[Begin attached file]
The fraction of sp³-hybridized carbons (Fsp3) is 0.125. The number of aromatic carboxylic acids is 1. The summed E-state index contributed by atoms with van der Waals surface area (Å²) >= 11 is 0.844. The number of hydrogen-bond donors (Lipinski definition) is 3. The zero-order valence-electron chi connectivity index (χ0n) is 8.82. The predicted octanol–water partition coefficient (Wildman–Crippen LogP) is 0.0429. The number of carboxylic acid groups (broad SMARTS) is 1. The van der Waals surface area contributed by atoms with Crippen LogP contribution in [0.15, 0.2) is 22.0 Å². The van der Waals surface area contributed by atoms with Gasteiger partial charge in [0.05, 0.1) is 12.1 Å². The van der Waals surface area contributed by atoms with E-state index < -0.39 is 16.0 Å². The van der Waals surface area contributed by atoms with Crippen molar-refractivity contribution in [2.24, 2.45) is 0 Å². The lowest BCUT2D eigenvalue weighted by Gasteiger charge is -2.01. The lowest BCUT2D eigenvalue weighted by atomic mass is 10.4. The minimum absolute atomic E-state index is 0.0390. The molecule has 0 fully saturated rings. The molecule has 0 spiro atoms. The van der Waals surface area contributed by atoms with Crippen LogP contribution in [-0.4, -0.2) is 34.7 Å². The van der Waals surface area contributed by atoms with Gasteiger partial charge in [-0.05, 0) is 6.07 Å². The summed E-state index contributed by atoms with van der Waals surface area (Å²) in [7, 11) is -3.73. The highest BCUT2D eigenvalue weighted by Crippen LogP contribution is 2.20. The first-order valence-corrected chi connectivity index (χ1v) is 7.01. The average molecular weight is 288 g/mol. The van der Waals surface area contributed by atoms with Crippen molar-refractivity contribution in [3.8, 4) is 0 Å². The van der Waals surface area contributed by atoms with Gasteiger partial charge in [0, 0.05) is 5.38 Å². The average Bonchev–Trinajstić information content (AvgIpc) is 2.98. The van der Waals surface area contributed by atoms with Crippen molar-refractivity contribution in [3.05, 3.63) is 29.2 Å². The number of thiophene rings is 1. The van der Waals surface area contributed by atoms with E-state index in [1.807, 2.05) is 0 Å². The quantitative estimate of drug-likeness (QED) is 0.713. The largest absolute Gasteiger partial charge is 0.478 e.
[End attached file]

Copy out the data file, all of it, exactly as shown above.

The fraction of sp³-hybridized carbons (Fsp3) is 0.125. The number of aromatic carboxylic acids is 1. The summed E-state index contributed by atoms with van der Waals surface area (Å²) >= 11 is 0.844. The number of hydrogen-bond donors (Lipinski definition) is 3. The zero-order valence-electron chi connectivity index (χ0n) is 8.82. The predicted octanol–water partition coefficient (Wildman–Crippen LogP) is 0.0429. The number of carboxylic acid groups (broad SMARTS) is 1. The van der Waals surface area contributed by atoms with Crippen LogP contribution in [0.15, 0.2) is 22.0 Å². The van der Waals surface area contributed by atoms with Gasteiger partial charge in [0.05, 0.1) is 12.1 Å². The van der Waals surface area contributed by atoms with E-state index < -0.39 is 16.0 Å². The van der Waals surface area contributed by atoms with Crippen molar-refractivity contribution in [2.24, 2.45) is 0 Å². The lowest BCUT2D eigenvalue weighted by Gasteiger charge is -2.01. The lowest BCUT2D eigenvalue weighted by atomic mass is 10.4. The minimum absolute atomic E-state index is 0.0390. The molecule has 0 fully saturated rings. The molecule has 0 spiro atoms. The van der Waals surface area contributed by atoms with Crippen LogP contribution in [-0.4, -0.2) is 34.7 Å². The van der Waals surface area contributed by atoms with Gasteiger partial charge in [-0.05, 0) is 6.07 Å². The summed E-state index contributed by atoms with van der Waals surface area (Å²) in [7, 11) is -3.73. The highest BCUT2D eigenvalue weighted by Crippen LogP contribution is 2.20. The first-order valence-corrected chi connectivity index (χ1v) is 7.01. The average molecular weight is 288 g/mol. The van der Waals surface area contributed by atoms with Crippen molar-refractivity contribution in [3.8, 4) is 0 Å². The van der Waals surface area contributed by atoms with Gasteiger partial charge in [0, 0.05) is 5.38 Å². The average Bonchev–Trinajstić information content (AvgIpc) is 2.98. The van der Waals surface area contributed by atoms with Crippen molar-refractivity contribution in [3.05, 3.63) is 29.2 Å². The number of thiophene rings is 1. The van der Waals surface area contributed by atoms with E-state index in [1.807, 2.05) is 0 Å². The quantitative estimate of drug-likeness (QED) is 0.713. The largest absolute Gasteiger partial charge is 0.478 e.